The Debelle Enquiry Fall-Out (Or: A Whistleblower Wins)

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Image: Whistleblower parent, Danyse Soester, with Mark Butler (M.P. for Adelaide and Federal Environment Minister) and South Australian state Premier, Jay Weatherill (far right) (Image source: Adelaide Now).

The South Australian Government’s Debelle enquiry, headed by former Supreme Court judge, Bruce Debelle was established last October. It was charged with investigating why parents at an Adelaide government school were not informed for two years about a case of rape of a student by an employee. Since the government commissioned Mr Debelle’s report, at least nine cases of a serious sexual nature involving school students have been revealed and in many cases there was a delay in telling parents.

The Debelle report states that there had been a “sobering chronicle of failures at every level within the education department.”

It is the first case where an actual cover-up of abuse has been claimed against a government body. The present Premier, Jay Weatherill, was Minister for Education at the time, so the issue is very political in South Australia. This is especially so since an election is due early next year, and the Debelle report implicates key members of the Premier’s staff.

Commissioner Debelle, at one stage, found he had insufficient powers to compel witnesses to appear before his enquiry. Twice, he requested Royal Commission powers from the South Australian State Government in order that he could do so. Twice, the State Attorney-General, rejected his request, because, according to Mr. Debelle, the government did not want to “create an expectation” that the cover-up was the major issue. The South Australian Government eventually approved the special powers following a third request, in writing, from the Commissioner.

The Debelle report was recently presented to the South Australian Governor, Rear Admiral Kevin Scarce, who then passed it on to the government. It is now available on the government web-site. (www.decd.sa.gov.au/educationinquiry/files/links/DebelleInquiry.pdf).

Once again, a cover-up enquiry was triggered by the dogged determination of a whistleblower, parent Danyse Soester (pictured above – for full details, see Adelaide Now ref. below), and not by officials of the organisation under question.

The cover-up has been blamed on the inaction of the Premier’s closest political advisers, and aggressive and bungling bureaucrats who bullied the school’s governing council into silence. Following the enquiry, several education department bureaucrats are being questioned over their actions, for possible disciplinary action.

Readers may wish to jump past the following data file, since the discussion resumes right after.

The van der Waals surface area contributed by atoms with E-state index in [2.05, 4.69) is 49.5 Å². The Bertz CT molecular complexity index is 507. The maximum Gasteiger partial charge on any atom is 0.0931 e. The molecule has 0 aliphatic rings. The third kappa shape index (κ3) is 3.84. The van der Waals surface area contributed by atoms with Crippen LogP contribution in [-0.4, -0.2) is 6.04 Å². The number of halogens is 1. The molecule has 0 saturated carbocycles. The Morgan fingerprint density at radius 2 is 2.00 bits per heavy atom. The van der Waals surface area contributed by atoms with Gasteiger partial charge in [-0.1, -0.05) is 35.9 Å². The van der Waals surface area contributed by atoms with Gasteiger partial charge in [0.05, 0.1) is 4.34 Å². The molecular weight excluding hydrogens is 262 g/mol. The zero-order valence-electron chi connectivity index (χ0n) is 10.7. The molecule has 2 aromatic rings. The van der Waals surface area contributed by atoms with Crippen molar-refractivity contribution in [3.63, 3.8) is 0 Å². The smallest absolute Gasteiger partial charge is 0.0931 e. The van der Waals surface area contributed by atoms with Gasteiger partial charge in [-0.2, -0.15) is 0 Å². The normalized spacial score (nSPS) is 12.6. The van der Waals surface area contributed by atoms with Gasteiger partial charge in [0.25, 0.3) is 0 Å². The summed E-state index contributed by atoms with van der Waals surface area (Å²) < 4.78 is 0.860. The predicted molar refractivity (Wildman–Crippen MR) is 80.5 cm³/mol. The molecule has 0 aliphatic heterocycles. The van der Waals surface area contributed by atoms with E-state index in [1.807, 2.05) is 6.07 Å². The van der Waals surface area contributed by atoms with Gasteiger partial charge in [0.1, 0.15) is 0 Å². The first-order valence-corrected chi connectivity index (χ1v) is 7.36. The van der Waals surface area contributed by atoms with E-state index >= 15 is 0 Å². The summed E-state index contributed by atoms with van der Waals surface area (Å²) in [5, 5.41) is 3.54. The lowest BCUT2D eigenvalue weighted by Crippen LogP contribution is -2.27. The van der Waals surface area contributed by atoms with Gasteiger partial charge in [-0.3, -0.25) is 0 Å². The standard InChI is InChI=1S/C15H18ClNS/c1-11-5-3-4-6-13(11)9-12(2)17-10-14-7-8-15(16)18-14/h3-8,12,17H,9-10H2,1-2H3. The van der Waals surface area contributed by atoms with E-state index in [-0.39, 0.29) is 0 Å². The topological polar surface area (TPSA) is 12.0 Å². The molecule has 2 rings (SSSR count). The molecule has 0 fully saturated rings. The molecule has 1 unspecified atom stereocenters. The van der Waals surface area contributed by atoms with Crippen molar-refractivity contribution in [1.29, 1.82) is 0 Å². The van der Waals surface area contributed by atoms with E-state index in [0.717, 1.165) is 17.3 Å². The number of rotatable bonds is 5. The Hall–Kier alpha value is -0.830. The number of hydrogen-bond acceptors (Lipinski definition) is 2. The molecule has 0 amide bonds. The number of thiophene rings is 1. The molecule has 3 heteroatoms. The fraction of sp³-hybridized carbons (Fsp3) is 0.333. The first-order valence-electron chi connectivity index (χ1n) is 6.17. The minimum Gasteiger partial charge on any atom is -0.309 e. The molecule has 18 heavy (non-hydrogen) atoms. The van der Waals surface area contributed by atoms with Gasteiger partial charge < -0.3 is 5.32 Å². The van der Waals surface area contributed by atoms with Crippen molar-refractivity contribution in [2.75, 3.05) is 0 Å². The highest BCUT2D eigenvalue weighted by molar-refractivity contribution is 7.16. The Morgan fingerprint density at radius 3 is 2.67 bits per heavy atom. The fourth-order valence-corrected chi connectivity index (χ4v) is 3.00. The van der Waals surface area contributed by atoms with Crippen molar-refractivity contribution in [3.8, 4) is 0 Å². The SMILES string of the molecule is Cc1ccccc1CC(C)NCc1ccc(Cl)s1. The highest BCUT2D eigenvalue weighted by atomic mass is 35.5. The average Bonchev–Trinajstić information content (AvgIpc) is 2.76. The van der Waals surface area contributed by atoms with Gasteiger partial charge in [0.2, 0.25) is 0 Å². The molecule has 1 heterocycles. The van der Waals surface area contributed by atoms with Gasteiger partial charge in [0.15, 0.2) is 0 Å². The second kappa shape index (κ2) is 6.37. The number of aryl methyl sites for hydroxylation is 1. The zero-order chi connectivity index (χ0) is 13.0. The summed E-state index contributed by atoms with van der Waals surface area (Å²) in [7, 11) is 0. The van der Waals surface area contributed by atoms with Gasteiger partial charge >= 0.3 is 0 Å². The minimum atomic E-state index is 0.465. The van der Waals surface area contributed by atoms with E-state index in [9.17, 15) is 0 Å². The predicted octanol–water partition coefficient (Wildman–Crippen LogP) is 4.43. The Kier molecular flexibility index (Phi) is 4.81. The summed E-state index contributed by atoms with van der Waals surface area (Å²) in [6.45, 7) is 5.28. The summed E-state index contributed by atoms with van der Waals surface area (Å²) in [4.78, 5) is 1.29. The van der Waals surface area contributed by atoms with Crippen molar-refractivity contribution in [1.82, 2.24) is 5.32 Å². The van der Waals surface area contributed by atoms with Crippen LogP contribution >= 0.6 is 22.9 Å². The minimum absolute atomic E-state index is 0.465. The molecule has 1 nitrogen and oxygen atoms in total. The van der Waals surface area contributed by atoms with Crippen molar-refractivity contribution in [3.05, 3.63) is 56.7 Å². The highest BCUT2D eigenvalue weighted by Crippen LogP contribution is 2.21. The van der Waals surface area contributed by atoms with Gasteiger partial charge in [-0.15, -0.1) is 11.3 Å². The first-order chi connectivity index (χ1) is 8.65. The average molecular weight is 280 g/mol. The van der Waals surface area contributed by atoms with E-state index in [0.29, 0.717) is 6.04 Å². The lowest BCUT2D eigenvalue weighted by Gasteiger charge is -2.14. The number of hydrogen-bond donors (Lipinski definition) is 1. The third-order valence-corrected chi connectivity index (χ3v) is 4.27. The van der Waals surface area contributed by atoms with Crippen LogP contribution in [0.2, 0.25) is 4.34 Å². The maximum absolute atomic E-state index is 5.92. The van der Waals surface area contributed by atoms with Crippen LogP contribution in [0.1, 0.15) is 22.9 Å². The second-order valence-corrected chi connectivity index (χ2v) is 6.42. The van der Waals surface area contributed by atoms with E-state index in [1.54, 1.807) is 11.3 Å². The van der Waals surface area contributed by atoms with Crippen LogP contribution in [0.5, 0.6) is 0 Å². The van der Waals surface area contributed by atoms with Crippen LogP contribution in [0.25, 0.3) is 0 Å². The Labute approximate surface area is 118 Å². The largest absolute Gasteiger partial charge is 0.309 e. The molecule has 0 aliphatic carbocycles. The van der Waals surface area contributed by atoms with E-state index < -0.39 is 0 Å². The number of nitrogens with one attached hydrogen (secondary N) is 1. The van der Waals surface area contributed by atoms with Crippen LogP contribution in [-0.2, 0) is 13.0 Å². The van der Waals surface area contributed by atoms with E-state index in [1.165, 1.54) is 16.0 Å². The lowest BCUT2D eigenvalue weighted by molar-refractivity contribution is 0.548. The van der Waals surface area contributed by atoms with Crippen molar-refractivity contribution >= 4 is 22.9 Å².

The head of the South Australian government’s education department has resigned, for “health and family” reasons. The Minister for Education has also been replaced recently. The political advisors named in the report continue in their positions, with the Premier’s support. They are the Premier’s chief of staff, Simon Blewett, and the Education Minister’s chief of staff, Jadynne Harvey.

The Debelle enquiry found that the education department wrongly interpreted legal advice in choosing not to notify parents, and letters to parents about the incident were “uninformative and misleading … a shocking mis-statement of the true position”. It noted that the head of the department’s legal services unit, Donald Mackie, is not even a qualified lawyer.

Many of the issues surrounding the Debelle report are political, and this blog does not take a political position as such, so the details of the involvement of the Premier, the Education Minister and their respective advisors will be left for others to examine.

However, it should be said, that any party in government may be tempted to engage in hiding the reality of child abuse in its institutions from the public’s gaze, in an attempt to protect the “good name” of the party. This is no different to a church engaging in a cover-up to protect the “good name” of the church.

Those who seek to protect the “good name” of any organisation through a cover-up should, and hopefully will, be held to account for their actions. This is a key role for the Royal Commission, which will undoubtedly revisit the Debelle matter, at some stage.

Read more here:

TOMORROW: The NSW enquiry winds up

That’s all I can say

Lewis Blayse (né Lewin Blazevich)

 

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